Shortleaf Restoration Continues, from a Distance

Northern Bobwhite Quail, Credit NPS public domain.

Written by Dakota Wagner

The weather has changed in the Southeast to sunny, crisp, and cool. The perfect time of year to get out in the forest and look at some trees…. easily done while social distancing!

While out doing field work near Sparta, Tennessee, Jen Chandler and Dakota Wagner came across several beautiful shortleaf stands at the Bridgestone-Firestone Centennial Wilderness Wildlife Management Area. Did you know that shortleaf pine (Pinus echinata) has the widest range of any southern pine species in the Southeast? It is a fire-adapted species that grows best in savanna or woodland forest structures. Shortleaf pine ecosystems have a robust resiliency to disturbances, provide important habitat for wildlife such as game species and songbirds, and are adapted to survive in conditions of drought. Shortleaf pine currently occupies less than ten percent of its historic range, with 70 to 80 percent reduction in Tennessee and Kentucky alone.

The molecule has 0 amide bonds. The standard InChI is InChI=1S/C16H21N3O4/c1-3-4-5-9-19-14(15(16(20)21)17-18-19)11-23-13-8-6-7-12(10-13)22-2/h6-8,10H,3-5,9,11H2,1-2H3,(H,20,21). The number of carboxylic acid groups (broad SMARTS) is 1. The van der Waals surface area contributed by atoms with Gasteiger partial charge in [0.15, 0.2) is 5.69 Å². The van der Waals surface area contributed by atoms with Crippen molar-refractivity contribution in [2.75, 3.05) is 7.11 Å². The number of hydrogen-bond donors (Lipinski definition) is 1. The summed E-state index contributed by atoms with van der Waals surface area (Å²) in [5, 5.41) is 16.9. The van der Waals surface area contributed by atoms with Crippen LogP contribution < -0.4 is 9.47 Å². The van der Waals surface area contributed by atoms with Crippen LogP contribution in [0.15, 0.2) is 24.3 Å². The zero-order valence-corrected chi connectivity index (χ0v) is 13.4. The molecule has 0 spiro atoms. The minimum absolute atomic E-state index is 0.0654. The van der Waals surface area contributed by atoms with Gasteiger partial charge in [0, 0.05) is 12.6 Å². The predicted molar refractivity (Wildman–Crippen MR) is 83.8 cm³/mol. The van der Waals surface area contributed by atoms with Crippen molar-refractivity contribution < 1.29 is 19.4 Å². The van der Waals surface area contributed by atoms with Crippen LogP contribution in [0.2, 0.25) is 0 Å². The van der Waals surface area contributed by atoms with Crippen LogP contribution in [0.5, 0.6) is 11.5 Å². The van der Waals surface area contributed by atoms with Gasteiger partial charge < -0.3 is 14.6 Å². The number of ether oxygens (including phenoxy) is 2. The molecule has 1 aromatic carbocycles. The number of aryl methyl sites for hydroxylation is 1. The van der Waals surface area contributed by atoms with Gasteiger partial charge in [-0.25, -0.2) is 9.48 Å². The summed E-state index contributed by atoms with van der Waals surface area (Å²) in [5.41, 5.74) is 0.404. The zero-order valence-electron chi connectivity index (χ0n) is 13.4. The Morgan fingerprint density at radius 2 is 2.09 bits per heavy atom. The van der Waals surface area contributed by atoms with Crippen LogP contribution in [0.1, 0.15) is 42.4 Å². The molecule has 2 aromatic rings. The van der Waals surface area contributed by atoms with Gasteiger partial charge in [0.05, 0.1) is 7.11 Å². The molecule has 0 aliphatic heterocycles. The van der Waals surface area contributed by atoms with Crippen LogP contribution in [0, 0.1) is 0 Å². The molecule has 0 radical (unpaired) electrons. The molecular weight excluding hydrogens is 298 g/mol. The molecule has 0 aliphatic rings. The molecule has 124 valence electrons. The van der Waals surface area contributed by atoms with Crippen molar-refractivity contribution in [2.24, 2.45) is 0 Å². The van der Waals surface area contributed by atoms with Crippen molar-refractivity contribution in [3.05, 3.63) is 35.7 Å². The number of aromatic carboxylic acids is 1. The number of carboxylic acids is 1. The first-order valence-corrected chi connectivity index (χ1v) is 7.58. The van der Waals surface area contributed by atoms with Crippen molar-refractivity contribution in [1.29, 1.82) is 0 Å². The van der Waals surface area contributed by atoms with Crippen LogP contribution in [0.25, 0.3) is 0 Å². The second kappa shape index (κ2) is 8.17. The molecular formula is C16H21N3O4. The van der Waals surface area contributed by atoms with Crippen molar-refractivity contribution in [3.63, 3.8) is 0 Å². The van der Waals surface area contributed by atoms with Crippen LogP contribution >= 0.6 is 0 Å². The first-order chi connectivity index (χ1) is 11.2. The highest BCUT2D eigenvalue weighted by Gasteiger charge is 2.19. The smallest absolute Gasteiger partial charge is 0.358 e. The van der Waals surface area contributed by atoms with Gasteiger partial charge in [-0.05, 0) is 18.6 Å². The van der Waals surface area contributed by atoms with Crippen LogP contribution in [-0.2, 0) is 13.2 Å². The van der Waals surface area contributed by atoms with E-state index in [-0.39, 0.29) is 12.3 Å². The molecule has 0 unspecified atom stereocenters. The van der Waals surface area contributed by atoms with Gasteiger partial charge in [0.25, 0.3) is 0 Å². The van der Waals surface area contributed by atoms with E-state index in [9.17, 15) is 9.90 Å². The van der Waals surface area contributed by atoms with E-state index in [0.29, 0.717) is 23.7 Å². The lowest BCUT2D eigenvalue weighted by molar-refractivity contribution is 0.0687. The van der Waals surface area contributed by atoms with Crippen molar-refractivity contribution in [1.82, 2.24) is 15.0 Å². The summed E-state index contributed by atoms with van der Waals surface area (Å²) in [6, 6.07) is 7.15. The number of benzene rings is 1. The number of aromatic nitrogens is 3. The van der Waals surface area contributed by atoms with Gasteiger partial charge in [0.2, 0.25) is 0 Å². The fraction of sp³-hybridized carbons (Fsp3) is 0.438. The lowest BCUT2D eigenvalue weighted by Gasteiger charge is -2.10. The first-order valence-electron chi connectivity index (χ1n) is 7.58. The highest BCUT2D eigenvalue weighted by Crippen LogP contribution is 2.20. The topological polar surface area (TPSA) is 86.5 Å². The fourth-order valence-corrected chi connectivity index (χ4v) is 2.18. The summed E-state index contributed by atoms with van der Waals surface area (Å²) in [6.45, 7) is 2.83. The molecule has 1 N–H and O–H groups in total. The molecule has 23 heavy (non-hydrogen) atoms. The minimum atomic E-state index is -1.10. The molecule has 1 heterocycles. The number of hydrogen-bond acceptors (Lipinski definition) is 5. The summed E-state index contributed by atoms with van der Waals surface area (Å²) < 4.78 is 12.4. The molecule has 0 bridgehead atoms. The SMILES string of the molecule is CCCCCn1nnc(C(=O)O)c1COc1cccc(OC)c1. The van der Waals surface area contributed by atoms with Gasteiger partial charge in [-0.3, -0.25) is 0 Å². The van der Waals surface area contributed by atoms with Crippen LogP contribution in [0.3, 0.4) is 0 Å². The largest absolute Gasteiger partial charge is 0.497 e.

Implementing a prescribed fire at a learn-and-burn at Berea College Forest in Fall 2019.

Partnering with the National Fish and Wildlife Foundation, the Guild has been promoting shortleaf pine habitat restoration on the Cumberland Plateau of Tennessee and Kentucky since the Fall of 2019. Our partnerships continue as we build on the work completed thus far: hosting learn-and-burns and other educational events for landowners and practitioners, implementing prescribed burns, and more. Now, the Guild is working with Tennessee Wildlife Resources Agency (TWRA) to produce a shortleaf pine restoration plan for their Bridgestone-Firestone Centennial Wilderness WMA. Excited by TWRA’s enthusiasm for wildlife habitat enhancement, particularly for Northern Bobwhite Quail, the Guild hopes to aid in the continuation of their great work. The restoration plan will incorporate activities such as ongoing implementation of prescribed fire on the WMA. Shortleaf pine is dependent on fire to reduce competition from encroaching hardwoods and other vegetation, so when land managers promote frequent fire through stands with shortleaf, the habitat suitability for quail and other wildlife is positively impacted.

Additionally, to help both landowners and practitioners achieve shortleaf restoration goals on property they own, manage, or care for a Shortleaf Pine Restoration Toolkit is in the works. The Guild hopes to couple this toolkit with a socially distant, guided forest walk at Berea College Forest in Kentucky later this fall.